So what does all this mean for you? Well for one it reminds us just how important it is to NOT diet with extreme methods and keep calories as high as possible while still losing weight. It also brings to mind the importance of sustainability of your diet, which is why I believe flexible dieting is much more effective than rigid plans. But most importantly if you’re someone with a long history of dieting the last thing you should think about doing is trying to diet down once again. Yes, I’m saying even if you’re overweight and unhealthy you SHOULD NOT try to lose weight. Wait, what? What kind of a coach/trainer would tell someone out of shape NOT to diet? Well, one who actually cares about your long-term success… If calories get low, if dieting is no longer working, dieting more will only make things worse. So what SHOULD you do then? Well I’ve talked about it before, but this is where reverse dieting comes into play.
I’m not going to go into a ton of detail here because as I mentioned I’ve covered it all here before, but I do want to touch on it. If you have a long history of dieting, if you’re eating low calories and the body isn’t responding, you’re going to need to take the time to improve your metabolism if you’re ever going to see long-term success. Think about it this way. If you’re eating 1200 calories and not losing, what are you going to do? Eat 1000? 800? 600? At some point it’s just not realistic. I’ll be honest too, reverse dieting isn’t a fast process. It’s going to take a lot of patience, you may gain some weight in the short-term, but the trade-off for an improved metabolism and a LIFETIME of success is well worth the trade-off of short-term frustration. It can’t be any less frustrating then dieting hard and not seeing any results, can it?
Hey I get it, this isn’t what you want to hear. And believe it or not I completely empathize with your frustration. You didn’t know this was happening, you didn’t know you were doing more harm than good with all this dieting. You had good intentions! Unfortunately, that doesn’t change reality and it’s important to operate from a position of acceptance, rather than blame or anger. Now you know better. Now you know what you’re up against. You don’t HAVE to reverse diet and take the time to do things the right way, but if you don’t you’re also probably better off not even thinking about getting in shape. I’m not here to tell you what your priorities in life should be, and there’s nothing wrong if health and fitness isn’t your priority. That is completely up to you. But if it IS a priority, this is your new reality. What are you going to do about it? Starvation diets and extreme methods have never worked, restrictive dieting only leads you to binge. It’s time to give up the quick fixes and start doing things in a sustainable manner. Remember, if what you’re doing to lose the weight isn’t something you can do when the weight is gone, you’re doomed to fail. Break the cycle!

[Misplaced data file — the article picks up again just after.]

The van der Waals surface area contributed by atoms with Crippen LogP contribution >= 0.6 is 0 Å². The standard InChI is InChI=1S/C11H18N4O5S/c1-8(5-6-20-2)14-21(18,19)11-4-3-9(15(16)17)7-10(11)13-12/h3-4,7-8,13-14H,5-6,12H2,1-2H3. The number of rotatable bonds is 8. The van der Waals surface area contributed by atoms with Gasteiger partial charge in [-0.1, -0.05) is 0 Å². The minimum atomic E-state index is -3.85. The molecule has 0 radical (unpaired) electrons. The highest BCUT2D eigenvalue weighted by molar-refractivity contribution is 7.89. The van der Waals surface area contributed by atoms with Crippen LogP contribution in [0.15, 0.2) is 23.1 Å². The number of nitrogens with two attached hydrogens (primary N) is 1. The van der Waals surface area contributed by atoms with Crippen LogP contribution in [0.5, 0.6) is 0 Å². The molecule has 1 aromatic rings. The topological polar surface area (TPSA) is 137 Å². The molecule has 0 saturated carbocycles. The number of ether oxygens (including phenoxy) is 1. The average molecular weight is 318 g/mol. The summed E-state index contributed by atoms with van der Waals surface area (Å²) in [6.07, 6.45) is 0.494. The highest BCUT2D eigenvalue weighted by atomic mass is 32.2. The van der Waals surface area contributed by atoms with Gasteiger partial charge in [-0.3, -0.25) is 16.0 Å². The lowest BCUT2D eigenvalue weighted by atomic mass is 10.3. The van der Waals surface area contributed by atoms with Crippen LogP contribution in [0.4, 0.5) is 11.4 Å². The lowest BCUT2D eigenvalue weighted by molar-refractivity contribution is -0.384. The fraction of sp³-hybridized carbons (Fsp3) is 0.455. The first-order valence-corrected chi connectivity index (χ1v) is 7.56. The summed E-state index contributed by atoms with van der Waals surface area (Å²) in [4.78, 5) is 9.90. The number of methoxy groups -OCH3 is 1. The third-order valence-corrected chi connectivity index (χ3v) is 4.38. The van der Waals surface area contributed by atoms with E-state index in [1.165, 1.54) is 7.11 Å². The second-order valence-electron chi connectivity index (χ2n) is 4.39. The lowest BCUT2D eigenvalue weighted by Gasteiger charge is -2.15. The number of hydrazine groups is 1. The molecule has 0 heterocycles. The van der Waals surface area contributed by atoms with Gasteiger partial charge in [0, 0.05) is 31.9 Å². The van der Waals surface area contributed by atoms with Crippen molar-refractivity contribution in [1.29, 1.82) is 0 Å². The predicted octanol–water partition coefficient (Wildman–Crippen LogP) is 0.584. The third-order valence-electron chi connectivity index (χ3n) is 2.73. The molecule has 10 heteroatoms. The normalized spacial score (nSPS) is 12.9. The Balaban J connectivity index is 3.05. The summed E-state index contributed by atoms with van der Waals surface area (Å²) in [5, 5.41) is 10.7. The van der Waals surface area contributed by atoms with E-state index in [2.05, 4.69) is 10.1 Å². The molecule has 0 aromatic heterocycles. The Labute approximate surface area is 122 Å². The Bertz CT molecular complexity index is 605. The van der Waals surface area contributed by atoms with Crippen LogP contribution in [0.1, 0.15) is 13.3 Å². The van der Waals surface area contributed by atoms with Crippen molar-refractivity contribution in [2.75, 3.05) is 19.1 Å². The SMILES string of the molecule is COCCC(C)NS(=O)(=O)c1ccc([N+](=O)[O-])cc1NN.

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Colin DeWaay holds a personal training certification with the National Academy of Sports Medicine. He’s the owner of Colin DeWaay Training LLC, an online strength and nutrition consulting business that fully customizes training and nutrition programs for those interested in general fitness all the way up to advanced powerlifting programs. He specializes in helping people with a history of yoyo dieting create a more sustainable healthy lifestyle, improving metabolism through reverse dieting if necessary, and helping make binges a thing of the past by creating a healthy relationship with food utilizing flexible dieting. His goal is not to produce quick results, but to help produce realistic, sustainable results that last.